Observations of an American journalist in Azerbaijan, Russia and USA.
Sunday, July 27, 2008
Sheki: In the Shadow of Mountains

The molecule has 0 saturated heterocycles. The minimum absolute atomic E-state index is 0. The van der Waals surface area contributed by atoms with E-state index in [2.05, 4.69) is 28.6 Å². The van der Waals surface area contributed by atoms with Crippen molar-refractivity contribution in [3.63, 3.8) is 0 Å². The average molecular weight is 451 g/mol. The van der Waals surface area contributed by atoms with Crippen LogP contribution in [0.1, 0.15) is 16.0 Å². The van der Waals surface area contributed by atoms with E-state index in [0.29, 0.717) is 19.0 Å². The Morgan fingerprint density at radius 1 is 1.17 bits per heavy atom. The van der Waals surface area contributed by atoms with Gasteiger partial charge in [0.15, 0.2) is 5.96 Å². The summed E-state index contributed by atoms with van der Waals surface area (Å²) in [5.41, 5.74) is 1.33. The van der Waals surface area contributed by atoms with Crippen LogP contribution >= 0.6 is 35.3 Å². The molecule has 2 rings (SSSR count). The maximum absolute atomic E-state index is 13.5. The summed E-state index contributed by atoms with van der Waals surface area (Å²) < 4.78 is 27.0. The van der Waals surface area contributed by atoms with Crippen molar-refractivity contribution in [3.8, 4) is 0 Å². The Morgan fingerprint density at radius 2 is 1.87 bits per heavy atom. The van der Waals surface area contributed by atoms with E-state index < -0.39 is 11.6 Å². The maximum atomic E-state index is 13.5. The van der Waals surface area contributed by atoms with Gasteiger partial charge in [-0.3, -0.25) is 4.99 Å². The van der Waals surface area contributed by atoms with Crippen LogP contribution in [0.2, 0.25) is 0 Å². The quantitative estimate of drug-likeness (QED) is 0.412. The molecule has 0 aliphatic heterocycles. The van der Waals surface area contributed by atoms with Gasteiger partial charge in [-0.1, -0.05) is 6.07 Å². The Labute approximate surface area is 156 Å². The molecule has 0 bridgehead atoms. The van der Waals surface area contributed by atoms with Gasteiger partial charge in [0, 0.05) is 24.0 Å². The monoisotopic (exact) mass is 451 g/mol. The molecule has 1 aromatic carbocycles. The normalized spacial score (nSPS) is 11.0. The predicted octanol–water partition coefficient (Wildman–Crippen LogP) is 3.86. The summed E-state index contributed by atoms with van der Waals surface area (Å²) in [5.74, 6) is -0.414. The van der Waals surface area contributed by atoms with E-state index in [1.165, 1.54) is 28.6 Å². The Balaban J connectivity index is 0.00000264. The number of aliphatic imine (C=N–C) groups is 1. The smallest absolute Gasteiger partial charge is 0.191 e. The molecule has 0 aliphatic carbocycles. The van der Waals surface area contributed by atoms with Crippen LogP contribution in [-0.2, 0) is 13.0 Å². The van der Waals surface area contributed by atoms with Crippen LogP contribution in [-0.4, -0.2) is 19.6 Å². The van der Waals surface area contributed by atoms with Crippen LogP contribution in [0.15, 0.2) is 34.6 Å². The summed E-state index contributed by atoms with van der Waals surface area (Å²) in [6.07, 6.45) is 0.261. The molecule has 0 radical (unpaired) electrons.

I am now on the third of my four excursions into the regions of Azerbaijan. My current location is Sheki, at the edge of the Greater Caucasus Mountains. The mountains do feel close, much closer than in Ganca, where I also taught. The green slopes seem to envelope the city. I’m told that Sheki has 100,000 inhabitants, but it feels much smaller. I went for a walk in the downtown this morning, but I didn’t explore very thoroughly. I was here once before – on a day trip – in June, so some of the places were familiar. The renovated caravanserai (lodging & meeting place for the caravan traders). The office of Transparency International. One indication of its proximity to the mountains – aside from the mountains themselves – are the concrete lined channels that run down through the town. The city of Sheki was actually built on a new location after a terrible flood of the river Kish wiped out the old city at the end of the 1700s. The rivers in Azerbaijan are like this. Usually, they appear to be quite paltry streams running through enormous riverbeds. But – if you see them after a day or two of rain, you will understand why the riverbeds are so wide. The torrents toss boulders the size of houses. And – of course, they toss houses and people too. I am told that 13 students have registered for my class at this point. This is fine. If there are more, that is fine too. My experience is that at least five or so will drop out quickly. I try to make the course challenging and interesting – and for some people the challenge of the class outweighs their interest in the subject. (Pictured is one of the riverbeds we passed on our way to Sheki last night.)